Japan will build its own base in Djibouti to house Self-Defense Forces personnel and patrol planes involved in antipiracy operations off Somalia, government sources said Thursday.
Tokyo plans to complete a tarmac for Maritime Self-Defense Force P-3C surveillance planes and housing facilities in the strife-torn country next year, the sources said. Japan currently rents facilities owned by the private sector and the U.S. military.
The plan signals Japan’s deepened commitment to the antipiracy mission, which came under a new law on July 24 that expands the types of commercial ships to be escorted by the SDF.
The U.S. also asked Japan to build its own facilities to carry out full-fledged operations, the sources said.
At present, about 150 members of the Ground Self-Defense Force and MSDF stationed in Djibouti live in U.S. military lodgings near an airport. Japan also rents a hangar for two P-3C planes and trucks from an airport management company based in Dubai.
Tokyo has been negotiating with the Dubai firm to build a tarmac and housing near the airport, the sources said.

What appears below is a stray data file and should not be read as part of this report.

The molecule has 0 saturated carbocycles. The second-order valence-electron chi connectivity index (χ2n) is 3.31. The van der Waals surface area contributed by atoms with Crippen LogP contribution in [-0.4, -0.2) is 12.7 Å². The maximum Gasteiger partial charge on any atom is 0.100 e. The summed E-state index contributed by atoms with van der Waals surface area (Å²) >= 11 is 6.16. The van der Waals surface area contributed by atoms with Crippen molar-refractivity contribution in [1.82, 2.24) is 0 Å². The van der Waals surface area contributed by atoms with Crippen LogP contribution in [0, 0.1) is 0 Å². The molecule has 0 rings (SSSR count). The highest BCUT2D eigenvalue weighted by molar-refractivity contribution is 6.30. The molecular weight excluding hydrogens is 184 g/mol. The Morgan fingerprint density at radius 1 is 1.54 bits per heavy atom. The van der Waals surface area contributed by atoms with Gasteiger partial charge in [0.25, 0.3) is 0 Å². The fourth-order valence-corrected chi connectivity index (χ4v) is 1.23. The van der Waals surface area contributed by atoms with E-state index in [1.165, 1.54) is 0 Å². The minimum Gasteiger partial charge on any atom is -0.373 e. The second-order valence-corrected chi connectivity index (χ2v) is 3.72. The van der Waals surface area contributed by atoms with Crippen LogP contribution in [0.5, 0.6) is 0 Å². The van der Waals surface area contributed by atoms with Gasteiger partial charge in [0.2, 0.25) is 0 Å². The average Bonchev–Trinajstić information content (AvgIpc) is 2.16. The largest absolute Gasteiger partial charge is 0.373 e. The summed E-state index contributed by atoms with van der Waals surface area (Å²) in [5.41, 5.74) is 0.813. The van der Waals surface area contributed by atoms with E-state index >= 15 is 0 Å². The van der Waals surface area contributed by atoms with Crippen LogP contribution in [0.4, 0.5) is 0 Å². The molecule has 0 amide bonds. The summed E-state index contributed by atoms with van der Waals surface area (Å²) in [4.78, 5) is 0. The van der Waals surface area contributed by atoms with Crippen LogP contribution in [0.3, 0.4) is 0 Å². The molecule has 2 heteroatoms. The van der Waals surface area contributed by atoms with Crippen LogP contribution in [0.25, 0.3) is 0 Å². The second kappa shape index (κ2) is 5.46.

Two MSDF destroyers have been escorting vessels in the pirate-infested Gulf of Aden since the mission began March 30.
The MSDF’s two P-3Cs have been patrolling the gulf and conveying information on suspicious vessels to commercial ships and foreign navies since June 11.
Piracy is rampant in the gulf and off the coast of Somalia, where sea bandits, often heavily armed, have been hijacking tankers and other commercial ships so they can demand huge ransoms to free the vessels and their crew.
The United States, the European Union, Russia and China have sent naval forces to the region to fend off the pirates and many of their ships are deployed to Djibouti.
After the new antipiracy law took effect, the 4,550-ton MSDF destroyer Harusame and 3,500-ton destroyer Amagiri left their bases July 6 to take over escort duties from two other destroyers Tuesday.
In their first antipiracy operation, which ended Thursday, the two destroyers protected five vessels, including two foreign-flagged ships with no connections to Japan.